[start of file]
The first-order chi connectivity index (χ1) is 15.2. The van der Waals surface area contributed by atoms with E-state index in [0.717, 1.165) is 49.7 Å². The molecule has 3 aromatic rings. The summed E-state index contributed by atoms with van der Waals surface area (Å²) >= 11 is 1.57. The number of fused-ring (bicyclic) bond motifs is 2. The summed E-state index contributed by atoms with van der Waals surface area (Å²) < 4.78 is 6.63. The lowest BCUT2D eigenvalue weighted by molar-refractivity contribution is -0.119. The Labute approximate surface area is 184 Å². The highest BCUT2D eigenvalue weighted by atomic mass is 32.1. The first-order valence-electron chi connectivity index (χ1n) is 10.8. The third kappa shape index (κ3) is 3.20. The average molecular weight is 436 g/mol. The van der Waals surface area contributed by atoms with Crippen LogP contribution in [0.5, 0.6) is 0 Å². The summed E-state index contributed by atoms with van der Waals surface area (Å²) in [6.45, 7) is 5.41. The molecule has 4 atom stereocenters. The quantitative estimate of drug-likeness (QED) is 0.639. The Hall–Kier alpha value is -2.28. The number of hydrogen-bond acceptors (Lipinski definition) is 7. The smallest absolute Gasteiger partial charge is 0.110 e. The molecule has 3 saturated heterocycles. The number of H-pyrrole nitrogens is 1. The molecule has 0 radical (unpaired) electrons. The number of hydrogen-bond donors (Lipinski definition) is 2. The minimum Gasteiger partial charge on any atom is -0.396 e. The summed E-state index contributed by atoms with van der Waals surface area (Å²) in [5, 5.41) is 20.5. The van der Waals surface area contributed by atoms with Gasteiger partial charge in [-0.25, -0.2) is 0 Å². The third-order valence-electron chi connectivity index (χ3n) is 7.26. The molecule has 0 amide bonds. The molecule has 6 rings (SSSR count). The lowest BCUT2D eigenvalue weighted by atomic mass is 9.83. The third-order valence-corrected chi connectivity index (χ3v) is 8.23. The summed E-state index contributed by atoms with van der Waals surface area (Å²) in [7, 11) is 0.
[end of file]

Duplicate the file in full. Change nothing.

The first-order chi connectivity index (χ1) is 15.2. The van der Waals surface area contributed by atoms with E-state index in [0.717, 1.165) is 49.7 Å². The molecule has 3 aromatic rings. The summed E-state index contributed by atoms with van der Waals surface area (Å²) >= 11 is 1.57. The number of fused-ring (bicyclic) bond motifs is 2. The summed E-state index contributed by atoms with van der Waals surface area (Å²) < 4.78 is 6.63. The lowest BCUT2D eigenvalue weighted by molar-refractivity contribution is -0.119. The Labute approximate surface area is 184 Å². The highest BCUT2D eigenvalue weighted by atomic mass is 32.1. The first-order valence-electron chi connectivity index (χ1n) is 10.8. The third kappa shape index (κ3) is 3.20. The average molecular weight is 436 g/mol. The van der Waals surface area contributed by atoms with Crippen LogP contribution in [0.5, 0.6) is 0 Å². The summed E-state index contributed by atoms with van der Waals surface area (Å²) in [6.45, 7) is 5.41. The molecule has 4 atom stereocenters. The quantitative estimate of drug-likeness (QED) is 0.639. The Hall–Kier alpha value is -2.28. The number of hydrogen-bond acceptors (Lipinski definition) is 7. The smallest absolute Gasteiger partial charge is 0.110 e. The molecule has 3 saturated heterocycles. The number of H-pyrrole nitrogens is 1. The molecule has 0 radical (unpaired) electrons. The number of hydrogen-bond donors (Lipinski definition) is 2. The minimum Gasteiger partial charge on any atom is -0.396 e. The summed E-state index contributed by atoms with van der Waals surface area (Å²) in [5, 5.41) is 20.5. The van der Waals surface area contributed by atoms with Gasteiger partial charge in [-0.25, -0.2) is 0 Å². The third-order valence-electron chi connectivity index (χ3n) is 7.26. The molecule has 0 amide bonds. The molecule has 6 rings (SSSR count). The lowest BCUT2D eigenvalue weighted by atomic mass is 9.83. The third-order valence-corrected chi connectivity index (χ3v) is 8.23. The summed E-state index contributed by atoms with van der Waals surface area (Å²) in [7, 11) is 0.